ZACK GUZMAN: Yeah, and when you think about the unemployment rate and where the Fed sees that coming in at year-end, I mean, we saw that come down. We've just been pacing ahead of a lot of expectations in this recovery over the last few months, even after we saw the roll-off of these benefits that we're talking about. But when you think about what the expectations are for this upcoming jobs report, September jobs report, it could be the third straight month-- if you believe the surveys right now, a third straight month that we've seen that headline number come down, which would seem to support the idea that the steam is coming out of this recovery.

And 7% unemployment at the end of this year and next year seems rather high compared to where we were before this pandemic hit. So when you piece all of those things together, I mean, the expectations for a slower and longer drawn-out recovery does not seem to be one that either party would stand to support, regardless of who comes into power in November.

MATTIE DUPPLER: Yeah, Zack, you really have got to keep a careful eye on this employment data, because each side is using it to craft a narrative that may or may not be the case. But I think the things that your viewers need to focus on, there's three things here. One is that permanent job loss number, that monthly data that we get, that we're going to get next Friday. That'll tell us how many people are moving from temporary unemployment, people were furloughed are thinking they're going back to their job, to permanent unemployment. That number has continued to rise over the summer. I'm really worried about that number continuing to go up.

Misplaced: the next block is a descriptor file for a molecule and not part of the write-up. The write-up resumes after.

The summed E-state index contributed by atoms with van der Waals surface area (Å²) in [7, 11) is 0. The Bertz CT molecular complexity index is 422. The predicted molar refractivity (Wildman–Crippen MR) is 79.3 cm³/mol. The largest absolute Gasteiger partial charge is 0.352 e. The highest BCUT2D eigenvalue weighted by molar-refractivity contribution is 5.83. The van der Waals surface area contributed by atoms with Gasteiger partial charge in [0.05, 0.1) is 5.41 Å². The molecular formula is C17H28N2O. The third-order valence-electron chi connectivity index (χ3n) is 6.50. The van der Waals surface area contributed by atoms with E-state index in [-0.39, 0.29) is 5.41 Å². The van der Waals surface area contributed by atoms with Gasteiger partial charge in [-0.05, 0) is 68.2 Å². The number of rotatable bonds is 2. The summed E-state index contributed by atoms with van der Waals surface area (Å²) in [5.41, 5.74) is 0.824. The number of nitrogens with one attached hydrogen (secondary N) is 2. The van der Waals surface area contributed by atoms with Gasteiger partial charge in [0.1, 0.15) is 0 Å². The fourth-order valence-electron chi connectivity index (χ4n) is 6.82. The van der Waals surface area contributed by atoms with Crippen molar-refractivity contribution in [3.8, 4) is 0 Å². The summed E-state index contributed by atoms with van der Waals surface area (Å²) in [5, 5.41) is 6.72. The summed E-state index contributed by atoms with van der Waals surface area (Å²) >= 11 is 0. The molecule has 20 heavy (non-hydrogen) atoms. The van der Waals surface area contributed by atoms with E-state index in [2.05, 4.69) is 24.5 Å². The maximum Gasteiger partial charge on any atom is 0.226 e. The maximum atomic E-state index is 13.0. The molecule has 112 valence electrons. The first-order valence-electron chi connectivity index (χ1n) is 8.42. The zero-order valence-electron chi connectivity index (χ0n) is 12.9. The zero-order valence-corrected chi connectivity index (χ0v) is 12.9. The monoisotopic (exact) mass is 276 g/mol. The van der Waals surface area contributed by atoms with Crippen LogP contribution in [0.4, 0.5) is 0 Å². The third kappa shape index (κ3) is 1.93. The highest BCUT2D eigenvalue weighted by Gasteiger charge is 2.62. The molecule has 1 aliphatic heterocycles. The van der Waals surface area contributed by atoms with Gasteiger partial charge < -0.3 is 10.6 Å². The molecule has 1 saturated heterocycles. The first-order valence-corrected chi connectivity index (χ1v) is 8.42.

But secondly, this whole-- this whole idea that wages are rising, wages are rising because we had to lay off the least-paid workers the most when the crisis started. So that means those people can start to come back online. They're starting to get more hours. They're starting to get paid more. But that doesn't mean we're back where we were in January.

And lastly, just looking at the labor landscape overall, yes, job openings and labor turnover looks pretty good, but it does not look as good as we looked in February. I don't think we're going to get back to where we were at the beginning of the year.

But what we need is support to bridge that gap to make sure we're closing all of the uncertainty loops that, in particular, small businesses are facing right now if they don't have PPP, now that some states have a really uneven experience with coronavirus infection rates, and now that we're looking at a political uncertainty as we wade into November. I think having some kind of act of Congress that gives a little more certainty to the employers in this country could go a really long way.